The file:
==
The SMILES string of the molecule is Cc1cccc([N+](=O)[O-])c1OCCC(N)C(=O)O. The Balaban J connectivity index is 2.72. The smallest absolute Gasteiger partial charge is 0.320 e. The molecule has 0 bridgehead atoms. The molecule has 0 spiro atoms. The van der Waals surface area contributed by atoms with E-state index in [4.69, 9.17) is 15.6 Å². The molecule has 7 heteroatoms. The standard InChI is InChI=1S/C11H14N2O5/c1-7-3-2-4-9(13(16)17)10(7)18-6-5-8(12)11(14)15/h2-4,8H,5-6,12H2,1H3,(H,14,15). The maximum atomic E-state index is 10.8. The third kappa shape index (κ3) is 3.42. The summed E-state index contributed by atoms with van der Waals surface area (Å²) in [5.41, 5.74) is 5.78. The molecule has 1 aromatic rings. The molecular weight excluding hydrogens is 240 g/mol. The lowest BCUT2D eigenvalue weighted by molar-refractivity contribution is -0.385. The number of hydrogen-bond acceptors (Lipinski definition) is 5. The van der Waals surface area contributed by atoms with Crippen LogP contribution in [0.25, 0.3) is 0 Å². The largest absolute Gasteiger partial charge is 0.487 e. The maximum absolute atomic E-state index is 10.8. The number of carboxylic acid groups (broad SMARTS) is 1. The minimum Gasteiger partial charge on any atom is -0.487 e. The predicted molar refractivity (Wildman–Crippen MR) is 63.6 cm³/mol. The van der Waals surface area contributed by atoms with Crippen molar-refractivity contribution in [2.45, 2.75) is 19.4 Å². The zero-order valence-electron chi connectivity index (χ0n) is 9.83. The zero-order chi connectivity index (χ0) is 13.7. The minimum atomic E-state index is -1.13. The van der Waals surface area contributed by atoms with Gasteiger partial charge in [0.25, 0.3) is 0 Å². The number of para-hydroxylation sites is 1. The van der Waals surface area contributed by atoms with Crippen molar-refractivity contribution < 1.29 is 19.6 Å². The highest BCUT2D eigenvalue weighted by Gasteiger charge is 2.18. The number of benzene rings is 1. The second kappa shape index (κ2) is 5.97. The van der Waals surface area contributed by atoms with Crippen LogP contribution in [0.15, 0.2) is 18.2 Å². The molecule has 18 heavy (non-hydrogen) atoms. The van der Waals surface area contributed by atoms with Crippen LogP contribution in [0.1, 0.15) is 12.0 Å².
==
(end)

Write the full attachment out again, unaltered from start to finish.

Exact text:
The SMILES string of the molecule is Cc1cccc([N+](=O)[O-])c1OCCC(N)C(=O)O. The Balaban J connectivity index is 2.72. The smallest absolute Gasteiger partial charge is 0.320 e. The molecule has 0 bridgehead atoms. The molecule has 0 spiro atoms. The van der Waals surface area contributed by atoms with E-state index in [4.69, 9.17) is 15.6 Å². The molecule has 7 heteroatoms. The standard InChI is InChI=1S/C11H14N2O5/c1-7-3-2-4-9(13(16)17)10(7)18-6-5-8(12)11(14)15/h2-4,8H,5-6,12H2,1H3,(H,14,15). The maximum atomic E-state index is 10.8. The third kappa shape index (κ3) is 3.42. The summed E-state index contributed by atoms with van der Waals surface area (Å²) in [5.41, 5.74) is 5.78. The molecule has 1 aromatic rings. The molecular weight excluding hydrogens is 240 g/mol. The lowest BCUT2D eigenvalue weighted by molar-refractivity contribution is -0.385. The number of hydrogen-bond acceptors (Lipinski definition) is 5. The van der Waals surface area contributed by atoms with Crippen LogP contribution in [0.25, 0.3) is 0 Å². The largest absolute Gasteiger partial charge is 0.487 e. The maximum absolute atomic E-state index is 10.8. The number of carboxylic acid groups (broad SMARTS) is 1. The minimum Gasteiger partial charge on any atom is -0.487 e. The predicted molar refractivity (Wildman–Crippen MR) is 63.6 cm³/mol. The van der Waals surface area contributed by atoms with Crippen molar-refractivity contribution in [2.45, 2.75) is 19.4 Å². The zero-order valence-electron chi connectivity index (χ0n) is 9.83. The zero-order chi connectivity index (χ0) is 13.7. The minimum atomic E-state index is -1.13. The van der Waals surface area contributed by atoms with Gasteiger partial charge in [0.25, 0.3) is 0 Å². The number of para-hydroxylation sites is 1. The van der Waals surface area contributed by atoms with Crippen molar-refractivity contribution < 1.29 is 19.6 Å². The highest BCUT2D eigenvalue weighted by Gasteiger charge is 2.18. The number of benzene rings is 1. The second kappa shape index (κ2) is 5.97. The van der Waals surface area contributed by atoms with Crippen LogP contribution in [0.15, 0.2) is 18.2 Å². The molecule has 18 heavy (non-hydrogen) atoms. The van der Waals surface area contributed by atoms with Crippen LogP contribution in [0.1, 0.15) is 12.0 Å².